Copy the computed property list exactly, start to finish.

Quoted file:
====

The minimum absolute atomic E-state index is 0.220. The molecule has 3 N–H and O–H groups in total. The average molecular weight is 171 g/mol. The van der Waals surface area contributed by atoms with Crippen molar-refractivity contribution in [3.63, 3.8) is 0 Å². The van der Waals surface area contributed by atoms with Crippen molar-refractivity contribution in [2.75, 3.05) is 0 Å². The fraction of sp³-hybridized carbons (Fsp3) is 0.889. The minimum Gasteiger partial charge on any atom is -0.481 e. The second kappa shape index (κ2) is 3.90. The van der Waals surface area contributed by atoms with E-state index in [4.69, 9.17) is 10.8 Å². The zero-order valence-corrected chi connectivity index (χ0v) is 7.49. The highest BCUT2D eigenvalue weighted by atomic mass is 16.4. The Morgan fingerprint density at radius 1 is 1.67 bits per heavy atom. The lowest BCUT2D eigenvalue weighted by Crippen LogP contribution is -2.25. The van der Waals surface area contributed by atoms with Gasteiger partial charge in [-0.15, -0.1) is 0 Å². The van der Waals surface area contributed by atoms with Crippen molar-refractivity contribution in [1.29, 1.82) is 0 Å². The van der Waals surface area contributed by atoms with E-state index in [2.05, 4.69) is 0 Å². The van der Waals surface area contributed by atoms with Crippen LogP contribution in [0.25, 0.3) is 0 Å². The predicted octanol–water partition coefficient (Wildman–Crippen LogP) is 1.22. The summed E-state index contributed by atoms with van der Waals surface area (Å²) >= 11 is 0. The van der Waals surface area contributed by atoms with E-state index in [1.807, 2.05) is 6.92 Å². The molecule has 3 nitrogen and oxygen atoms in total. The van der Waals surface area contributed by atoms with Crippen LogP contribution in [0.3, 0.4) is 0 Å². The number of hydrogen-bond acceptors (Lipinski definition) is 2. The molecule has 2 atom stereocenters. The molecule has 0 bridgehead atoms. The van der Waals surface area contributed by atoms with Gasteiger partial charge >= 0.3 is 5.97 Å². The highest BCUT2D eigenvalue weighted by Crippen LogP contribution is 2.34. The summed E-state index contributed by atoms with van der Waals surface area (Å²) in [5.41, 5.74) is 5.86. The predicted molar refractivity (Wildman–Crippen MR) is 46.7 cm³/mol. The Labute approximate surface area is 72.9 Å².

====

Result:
The minimum absolute atomic E-state index is 0.220. The molecule has 3 N–H and O–H groups in total. The average molecular weight is 171 g/mol. The van der Waals surface area contributed by atoms with Crippen molar-refractivity contribution in [3.63, 3.8) is 0 Å². The van der Waals surface area contributed by atoms with Crippen molar-refractivity contribution in [2.75, 3.05) is 0 Å². The fraction of sp³-hybridized carbons (Fsp3) is 0.889. The minimum Gasteiger partial charge on any atom is -0.481 e. The second kappa shape index (κ2) is 3.90. The van der Waals surface area contributed by atoms with E-state index in [4.69, 9.17) is 10.8 Å². The zero-order valence-corrected chi connectivity index (χ0v) is 7.49. The highest BCUT2D eigenvalue weighted by atomic mass is 16.4. The Morgan fingerprint density at radius 1 is 1.67 bits per heavy atom. The lowest BCUT2D eigenvalue weighted by Crippen LogP contribution is -2.25. The van der Waals surface area contributed by atoms with Gasteiger partial charge in [-0.15, -0.1) is 0 Å². The van der Waals surface area contributed by atoms with Crippen molar-refractivity contribution in [1.29, 1.82) is 0 Å². The van der Waals surface area contributed by atoms with E-state index in [2.05, 4.69) is 0 Å². The van der Waals surface area contributed by atoms with Crippen LogP contribution in [0.25, 0.3) is 0 Å². The predicted octanol–water partition coefficient (Wildman–Crippen LogP) is 1.22. The summed E-state index contributed by atoms with van der Waals surface area (Å²) >= 11 is 0. The van der Waals surface area contributed by atoms with E-state index in [1.807, 2.05) is 6.92 Å². The molecule has 3 nitrogen and oxygen atoms in total. The van der Waals surface area contributed by atoms with Crippen LogP contribution in [0.3, 0.4) is 0 Å². The number of hydrogen-bond acceptors (Lipinski definition) is 2. The molecule has 2 atom stereocenters. The molecule has 0 bridgehead atoms. The van der Waals surface area contributed by atoms with Gasteiger partial charge >= 0.3 is 5.97 Å². The highest BCUT2D eigenvalue weighted by Crippen LogP contribution is 2.34. The summed E-state index contributed by atoms with van der Waals surface area (Å²) in [5.41, 5.74) is 5.86. The predicted molar refractivity (Wildman–Crippen MR) is 46.7 cm³/mol. The Labute approximate surface area is 72.9 Å².